I’ve been an oft-willing guinea pig for different adventures, events, experiences, and foods. I’ve sampled shark (gross!), swallowed two uncooked eggs for the Dare portion of the game (thank you, seltzer and Pepto for averting an unwanted revisit to keep from answering a question truthfully!), been arrested and jailed on self-defense protecting my unborn child (that jail stay I gave Casper his first lockup experience in JERSEY DOGS); lived two years in Gettysburg–yes, it’s one of the most active paranormal activity places in the U.S.–and enjoyed many adventures I’ll share over time. The journey I’m semi-proud to say: before I indie-published in 2018, it visited a house previously accepting smut. As it’d opened its doors to other genres, I was that guinea-pig-experiment-gone-spectacularly-wrong. I took my MS back, but not without a hell of a fight.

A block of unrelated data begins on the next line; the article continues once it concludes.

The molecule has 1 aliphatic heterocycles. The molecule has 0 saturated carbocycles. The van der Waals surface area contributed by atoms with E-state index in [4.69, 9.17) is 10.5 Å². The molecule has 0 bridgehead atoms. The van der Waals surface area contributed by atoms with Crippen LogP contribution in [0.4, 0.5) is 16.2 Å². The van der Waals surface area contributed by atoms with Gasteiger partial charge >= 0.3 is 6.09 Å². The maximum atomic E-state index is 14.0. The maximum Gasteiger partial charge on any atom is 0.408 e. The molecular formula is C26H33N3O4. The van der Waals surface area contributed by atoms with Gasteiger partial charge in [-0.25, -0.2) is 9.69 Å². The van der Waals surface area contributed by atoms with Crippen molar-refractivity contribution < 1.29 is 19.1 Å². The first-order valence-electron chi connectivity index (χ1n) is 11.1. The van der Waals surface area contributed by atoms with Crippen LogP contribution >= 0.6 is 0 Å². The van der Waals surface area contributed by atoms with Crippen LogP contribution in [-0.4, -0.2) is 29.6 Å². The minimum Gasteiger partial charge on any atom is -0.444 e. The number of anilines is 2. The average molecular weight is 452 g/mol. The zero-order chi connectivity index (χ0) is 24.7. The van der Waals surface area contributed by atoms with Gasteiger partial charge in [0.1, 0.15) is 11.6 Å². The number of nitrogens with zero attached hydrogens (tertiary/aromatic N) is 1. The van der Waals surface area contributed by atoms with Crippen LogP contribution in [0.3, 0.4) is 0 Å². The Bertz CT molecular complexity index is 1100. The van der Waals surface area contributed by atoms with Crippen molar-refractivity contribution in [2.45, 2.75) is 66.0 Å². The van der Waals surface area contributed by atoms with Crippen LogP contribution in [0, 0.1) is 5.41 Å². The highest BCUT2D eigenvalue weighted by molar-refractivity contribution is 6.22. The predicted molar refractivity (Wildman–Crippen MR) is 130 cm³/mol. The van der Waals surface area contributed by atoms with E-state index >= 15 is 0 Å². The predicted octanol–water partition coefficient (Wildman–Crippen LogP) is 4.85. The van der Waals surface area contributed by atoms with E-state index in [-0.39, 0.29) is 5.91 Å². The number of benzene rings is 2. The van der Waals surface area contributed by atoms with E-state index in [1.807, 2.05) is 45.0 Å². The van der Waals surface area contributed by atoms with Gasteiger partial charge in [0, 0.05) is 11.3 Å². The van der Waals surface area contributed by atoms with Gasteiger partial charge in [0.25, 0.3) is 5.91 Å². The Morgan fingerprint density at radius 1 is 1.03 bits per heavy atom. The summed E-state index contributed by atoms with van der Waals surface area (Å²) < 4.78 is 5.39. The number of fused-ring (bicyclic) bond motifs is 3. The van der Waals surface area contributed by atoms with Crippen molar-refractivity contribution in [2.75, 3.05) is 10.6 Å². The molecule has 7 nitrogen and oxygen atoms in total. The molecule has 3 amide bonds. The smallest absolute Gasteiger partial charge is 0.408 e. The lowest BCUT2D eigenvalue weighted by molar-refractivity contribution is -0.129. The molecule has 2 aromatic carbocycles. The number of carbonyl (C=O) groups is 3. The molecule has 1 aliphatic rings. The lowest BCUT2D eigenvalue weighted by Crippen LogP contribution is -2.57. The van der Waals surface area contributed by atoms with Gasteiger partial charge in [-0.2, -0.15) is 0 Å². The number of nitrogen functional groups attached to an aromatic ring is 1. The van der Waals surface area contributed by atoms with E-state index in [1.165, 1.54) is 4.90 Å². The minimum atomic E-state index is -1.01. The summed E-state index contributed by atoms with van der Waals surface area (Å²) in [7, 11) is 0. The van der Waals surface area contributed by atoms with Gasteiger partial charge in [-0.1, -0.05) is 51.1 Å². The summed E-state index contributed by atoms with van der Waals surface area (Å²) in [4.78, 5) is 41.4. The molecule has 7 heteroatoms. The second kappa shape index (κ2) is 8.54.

I can laugh about that episode five years hence come mid-2020. But during and the unreal months after, t’weren’t at all pretty. I almost tossed being a full-time writer, thinking I’d been a colossal flop in this business. How could I not’ve thought that: 60 rejections before said house. Some form. Some ghost. One, a polite “Gee, thanks for thinking of us, Missye, but your novel’s dialogue is a tad overwhelming.” (#WaitWhat? 🤔🤨) I mean, a Pyrrhic victory‘s not all that it’s cracked up to be, that’s for sure. I found the house in the black. And broadening its reach past the typical Girls! Girls! Girls! fare, enter naive, giddy me. Gave JERSEY‘s partial (first 13 chapters) according to the Submittable directions, and I moved on.
Three days later, an email arrives they loved the offering, and could I send the full. Sure I do. And I again forgot about it.